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Al Bumbry

Al Bumbry

Position(s):
OF, RF, CF, DH, LF
Born:
April 21, 1947
Bats:
Left
Throws:
Right
Height:
5' 8"
Weight:
170 lbs
Major League Debut:
9-05-1972 with BAL
Allstar Selections:
1973 ROOK

The speedy Bumbry stole 254 bases during his career and set the Orioles' record with 252 lifetime. With 1403 Oriole hits, he left among the Birds' top five all-time. In 1973, he was the AL Rookie of the Year as he batted .337, and in 1980 became the first Oriole to get 200 hits in a season. The good defensive outfielder won a Bronze Star in Vietnam.

Scouting Report
"Bumbry bats leadoff but does not draw walks the way most leadoff men do. He tends to be impatient and will swing at an inordinate number of first pitches, even if there are men on base and a pitcher has just walked a few of his teammates… He is a low fastball hitter who likes the ball twoard the outside corner… he has trouble with high fastballs." — from the 1984 Scouting Report

Biography:
Al Bumbry was a speedy outfielder who played 14 years in the major leagues, mostly with the Baltimore Orioles.

Born "Alonza Benjamin Bumbrey", Bumbry attended Virginia State University before being drafted by the Baltimore Orioles in the 11th round of the 1968 amateur draft. He began his pro career in 1969 before serving from July 1969 to June 1971 in Vietnam, where he earned a Bronze Star as platoon leader. After returning to baseball, he made his big league debut with the O's as a September call-up in 1972.

Bumbry stuck with Baltimore for good in 1973 and hit .337 in 110 games. He had too few at-bats to qualify for the American League batting championship, or he would have been a threat to winner Rod Carew, who hit .350, as no one else who qualified hit higher than .306. Bumbry tied a modern major league record by hitting 3 triples in a game on September 22. He went on to lead the circuit with 11 triples and was named Rookie of the Year.

Bumbry was a fixture in the Orioles outfield for over a decade, with the exception of 1978, when he was injured. During that time, his team won four AL East titles, two American League Pennants, and the 1983 World Series. He finished in the AL top ten in batting average in 1977 (7th; .317) and 1980 (9th; .318), and among the top five in stolen bases five times.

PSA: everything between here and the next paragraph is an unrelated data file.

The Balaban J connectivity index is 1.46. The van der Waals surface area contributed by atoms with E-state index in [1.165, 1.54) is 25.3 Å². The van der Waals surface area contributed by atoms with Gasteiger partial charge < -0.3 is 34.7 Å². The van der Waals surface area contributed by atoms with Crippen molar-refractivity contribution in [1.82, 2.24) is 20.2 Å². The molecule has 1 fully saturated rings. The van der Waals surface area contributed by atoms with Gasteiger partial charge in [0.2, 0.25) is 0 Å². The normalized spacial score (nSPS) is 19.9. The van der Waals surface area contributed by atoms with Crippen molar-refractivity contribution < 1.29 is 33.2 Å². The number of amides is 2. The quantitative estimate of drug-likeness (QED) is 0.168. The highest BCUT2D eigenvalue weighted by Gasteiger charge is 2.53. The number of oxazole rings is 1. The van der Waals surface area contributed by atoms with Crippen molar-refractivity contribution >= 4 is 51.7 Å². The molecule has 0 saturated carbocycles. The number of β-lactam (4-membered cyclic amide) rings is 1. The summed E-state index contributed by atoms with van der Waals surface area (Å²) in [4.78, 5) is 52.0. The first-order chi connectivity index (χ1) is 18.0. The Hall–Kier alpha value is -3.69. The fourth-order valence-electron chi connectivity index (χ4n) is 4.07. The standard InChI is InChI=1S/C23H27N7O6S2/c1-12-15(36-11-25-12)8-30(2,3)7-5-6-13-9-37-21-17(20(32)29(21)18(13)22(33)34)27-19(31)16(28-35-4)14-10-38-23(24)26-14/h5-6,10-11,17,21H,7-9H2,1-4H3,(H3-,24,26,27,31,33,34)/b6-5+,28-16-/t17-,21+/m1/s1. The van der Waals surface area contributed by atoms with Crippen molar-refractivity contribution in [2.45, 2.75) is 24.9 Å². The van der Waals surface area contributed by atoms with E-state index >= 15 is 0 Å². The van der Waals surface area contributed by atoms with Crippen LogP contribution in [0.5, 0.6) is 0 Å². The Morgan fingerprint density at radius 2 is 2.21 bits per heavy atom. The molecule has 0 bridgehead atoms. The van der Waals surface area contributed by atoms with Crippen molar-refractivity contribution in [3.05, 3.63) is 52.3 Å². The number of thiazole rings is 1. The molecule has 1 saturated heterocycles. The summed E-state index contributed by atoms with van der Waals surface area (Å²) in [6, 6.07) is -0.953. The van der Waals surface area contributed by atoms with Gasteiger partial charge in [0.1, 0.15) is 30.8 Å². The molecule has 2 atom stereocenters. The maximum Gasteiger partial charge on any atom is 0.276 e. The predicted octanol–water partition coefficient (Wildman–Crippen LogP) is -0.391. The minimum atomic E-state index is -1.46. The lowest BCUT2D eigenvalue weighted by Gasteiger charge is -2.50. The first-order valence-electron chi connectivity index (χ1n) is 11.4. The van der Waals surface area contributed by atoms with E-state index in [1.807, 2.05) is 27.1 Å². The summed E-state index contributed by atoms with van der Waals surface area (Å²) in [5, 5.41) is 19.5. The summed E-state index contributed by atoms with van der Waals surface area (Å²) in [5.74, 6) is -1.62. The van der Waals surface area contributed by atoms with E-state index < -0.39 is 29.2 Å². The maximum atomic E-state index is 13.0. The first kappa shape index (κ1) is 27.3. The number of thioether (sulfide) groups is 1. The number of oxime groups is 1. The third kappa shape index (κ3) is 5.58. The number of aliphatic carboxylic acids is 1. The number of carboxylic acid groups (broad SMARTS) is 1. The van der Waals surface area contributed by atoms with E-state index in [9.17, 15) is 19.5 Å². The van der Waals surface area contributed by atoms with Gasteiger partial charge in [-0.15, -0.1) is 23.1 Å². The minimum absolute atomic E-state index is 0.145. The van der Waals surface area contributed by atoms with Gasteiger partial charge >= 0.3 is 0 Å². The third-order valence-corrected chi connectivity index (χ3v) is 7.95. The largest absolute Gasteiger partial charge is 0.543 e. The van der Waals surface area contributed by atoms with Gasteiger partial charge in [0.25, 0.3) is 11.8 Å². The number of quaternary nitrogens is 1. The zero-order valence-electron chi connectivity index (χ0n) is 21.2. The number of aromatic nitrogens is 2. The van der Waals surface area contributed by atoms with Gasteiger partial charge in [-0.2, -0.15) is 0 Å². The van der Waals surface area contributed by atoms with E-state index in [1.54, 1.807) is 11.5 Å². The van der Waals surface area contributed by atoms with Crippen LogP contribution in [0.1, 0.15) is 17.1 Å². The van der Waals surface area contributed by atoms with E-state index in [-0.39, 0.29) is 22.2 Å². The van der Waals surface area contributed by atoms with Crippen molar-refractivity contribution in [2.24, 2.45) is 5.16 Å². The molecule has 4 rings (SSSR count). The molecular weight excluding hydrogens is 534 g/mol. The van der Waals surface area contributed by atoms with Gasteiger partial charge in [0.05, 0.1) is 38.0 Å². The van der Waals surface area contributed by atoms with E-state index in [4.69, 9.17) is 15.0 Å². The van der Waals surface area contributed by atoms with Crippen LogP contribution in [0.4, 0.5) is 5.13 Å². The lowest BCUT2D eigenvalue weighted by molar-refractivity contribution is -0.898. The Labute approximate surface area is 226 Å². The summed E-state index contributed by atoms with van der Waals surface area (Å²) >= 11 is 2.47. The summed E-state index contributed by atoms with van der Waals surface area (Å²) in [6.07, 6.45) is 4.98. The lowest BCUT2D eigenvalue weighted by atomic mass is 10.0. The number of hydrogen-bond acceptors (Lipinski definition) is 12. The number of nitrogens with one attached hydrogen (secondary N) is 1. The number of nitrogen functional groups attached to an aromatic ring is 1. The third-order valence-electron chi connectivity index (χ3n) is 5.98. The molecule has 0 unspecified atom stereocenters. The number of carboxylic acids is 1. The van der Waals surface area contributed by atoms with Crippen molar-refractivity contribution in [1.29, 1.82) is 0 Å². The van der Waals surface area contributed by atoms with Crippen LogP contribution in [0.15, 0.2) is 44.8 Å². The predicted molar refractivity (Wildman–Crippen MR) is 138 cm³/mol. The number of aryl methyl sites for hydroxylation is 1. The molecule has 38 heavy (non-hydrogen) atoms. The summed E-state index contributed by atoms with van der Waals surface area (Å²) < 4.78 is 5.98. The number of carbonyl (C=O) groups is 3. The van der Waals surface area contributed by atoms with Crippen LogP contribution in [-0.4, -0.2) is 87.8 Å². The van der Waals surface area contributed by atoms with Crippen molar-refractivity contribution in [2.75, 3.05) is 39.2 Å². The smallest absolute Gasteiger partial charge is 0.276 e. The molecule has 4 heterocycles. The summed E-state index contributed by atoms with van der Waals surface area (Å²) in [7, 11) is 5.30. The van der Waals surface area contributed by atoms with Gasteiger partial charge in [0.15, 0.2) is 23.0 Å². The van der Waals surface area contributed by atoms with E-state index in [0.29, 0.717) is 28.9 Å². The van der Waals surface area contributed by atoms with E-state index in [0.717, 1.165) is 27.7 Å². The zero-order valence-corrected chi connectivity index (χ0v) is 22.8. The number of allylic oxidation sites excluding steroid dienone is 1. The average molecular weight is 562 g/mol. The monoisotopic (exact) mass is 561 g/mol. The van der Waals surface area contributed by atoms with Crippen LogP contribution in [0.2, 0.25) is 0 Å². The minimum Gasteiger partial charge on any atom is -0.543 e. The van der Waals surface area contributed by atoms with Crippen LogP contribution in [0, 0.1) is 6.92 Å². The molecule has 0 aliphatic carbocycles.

After the 1984 season, Bumbry became a free agent and signed with the San Diego Padres. However, at age 38, he hit just .200 and stole only two bases, and he retired after the season. He ended his career with 254 steals.

After his playing days, Bumbry was a Red Sox coach from 1988 to 1993. In the 1989 Hall of Fame Game, he went 2-for-3 with a stolen base. He was a coach at the time, and appeared in a game consisting of Red Sox players against other teammates since the Cincinnati Reds, who were supposed to be the opponent, had an airplane was stuck in Montreal at the time with hydraulic problems. In 1989, he played for the Winter Haven Super Sox of the Senior Professional Baseball Association. He hit .340 with 39 RBIs in 51 games with the club.

Bumbry was later a member of the Orioles coaching staff in 1995. He had two stints as a Cleveland Indians coach, in 1998 and again in 2002.

Bumbry's son Steven Bumbry signed with the Orioles as a 12th round pick in the 2009 amateur draft.

Notable Achievements

    1973 AL Rookie of the Year Award
    AL All-Star (1980)
    AL Triples Leader (1973)
    100 Runs Scored Seasons: 1 (1980)
    200 Hits Seasons: 1 (1980)
    Won a World Series with the Baltimore Orioles in 1983








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